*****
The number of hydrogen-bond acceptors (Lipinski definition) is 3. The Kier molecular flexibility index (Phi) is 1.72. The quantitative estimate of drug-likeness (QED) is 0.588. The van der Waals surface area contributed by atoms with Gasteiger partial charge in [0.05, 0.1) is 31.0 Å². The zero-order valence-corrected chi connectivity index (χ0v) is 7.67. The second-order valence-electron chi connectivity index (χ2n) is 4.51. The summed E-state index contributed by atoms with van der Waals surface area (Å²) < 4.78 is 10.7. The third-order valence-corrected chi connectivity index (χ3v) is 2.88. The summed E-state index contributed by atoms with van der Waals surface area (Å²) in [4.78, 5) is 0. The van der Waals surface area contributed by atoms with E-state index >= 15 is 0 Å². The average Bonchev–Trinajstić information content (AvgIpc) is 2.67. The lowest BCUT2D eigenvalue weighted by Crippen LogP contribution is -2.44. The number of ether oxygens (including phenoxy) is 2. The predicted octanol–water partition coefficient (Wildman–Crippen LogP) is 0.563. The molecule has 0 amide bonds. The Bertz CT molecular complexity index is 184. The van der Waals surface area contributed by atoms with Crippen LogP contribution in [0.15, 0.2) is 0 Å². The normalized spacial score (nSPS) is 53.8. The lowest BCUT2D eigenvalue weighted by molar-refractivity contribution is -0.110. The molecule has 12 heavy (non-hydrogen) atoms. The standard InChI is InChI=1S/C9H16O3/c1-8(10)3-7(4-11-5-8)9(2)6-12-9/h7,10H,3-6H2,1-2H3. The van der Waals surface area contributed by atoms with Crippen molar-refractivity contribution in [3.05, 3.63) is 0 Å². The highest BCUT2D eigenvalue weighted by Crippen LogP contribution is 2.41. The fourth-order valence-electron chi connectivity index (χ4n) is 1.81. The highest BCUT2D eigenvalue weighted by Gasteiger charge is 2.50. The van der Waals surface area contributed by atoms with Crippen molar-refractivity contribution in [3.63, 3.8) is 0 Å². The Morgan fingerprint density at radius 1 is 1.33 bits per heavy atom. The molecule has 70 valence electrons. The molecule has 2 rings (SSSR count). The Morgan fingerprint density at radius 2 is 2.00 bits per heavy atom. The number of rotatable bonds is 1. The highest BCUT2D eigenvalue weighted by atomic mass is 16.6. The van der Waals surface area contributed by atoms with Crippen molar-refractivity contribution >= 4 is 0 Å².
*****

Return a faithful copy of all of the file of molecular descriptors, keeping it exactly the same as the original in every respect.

The number of hydrogen-bond acceptors (Lipinski definition) is 3. The Kier molecular flexibility index (Phi) is 1.72. The quantitative estimate of drug-likeness (QED) is 0.588. The van der Waals surface area contributed by atoms with Gasteiger partial charge in [0.05, 0.1) is 31.0 Å². The zero-order valence-corrected chi connectivity index (χ0v) is 7.67. The second-order valence-electron chi connectivity index (χ2n) is 4.51. The summed E-state index contributed by atoms with van der Waals surface area (Å²) < 4.78 is 10.7. The third-order valence-corrected chi connectivity index (χ3v) is 2.88. The summed E-state index contributed by atoms with van der Waals surface area (Å²) in [4.78, 5) is 0. The van der Waals surface area contributed by atoms with E-state index >= 15 is 0 Å². The average Bonchev–Trinajstić information content (AvgIpc) is 2.67. The lowest BCUT2D eigenvalue weighted by Crippen LogP contribution is -2.44. The number of ether oxygens (including phenoxy) is 2. The predicted octanol–water partition coefficient (Wildman–Crippen LogP) is 0.563. The molecule has 0 amide bonds. The Bertz CT molecular complexity index is 184. The van der Waals surface area contributed by atoms with Crippen LogP contribution in [0.15, 0.2) is 0 Å². The normalized spacial score (nSPS) is 53.8. The lowest BCUT2D eigenvalue weighted by molar-refractivity contribution is -0.110. The molecule has 12 heavy (non-hydrogen) atoms. The standard InChI is InChI=1S/C9H16O3/c1-8(10)3-7(4-11-5-8)9(2)6-12-9/h7,10H,3-6H2,1-2H3. The van der Waals surface area contributed by atoms with Crippen molar-refractivity contribution in [3.05, 3.63) is 0 Å². The highest BCUT2D eigenvalue weighted by Crippen LogP contribution is 2.41. The fourth-order valence-electron chi connectivity index (χ4n) is 1.81. The highest BCUT2D eigenvalue weighted by Gasteiger charge is 2.50. The van der Waals surface area contributed by atoms with Crippen molar-refractivity contribution in [3.63, 3.8) is 0 Å². The Morgan fingerprint density at radius 1 is 1.33 bits per heavy atom. The molecule has 70 valence electrons. The molecule has 2 rings (SSSR count). The Morgan fingerprint density at radius 2 is 2.00 bits per heavy atom. The number of rotatable bonds is 1. The highest BCUT2D eigenvalue weighted by atomic mass is 16.6. The van der Waals surface area contributed by atoms with Crippen molar-refractivity contribution >= 4 is 0 Å².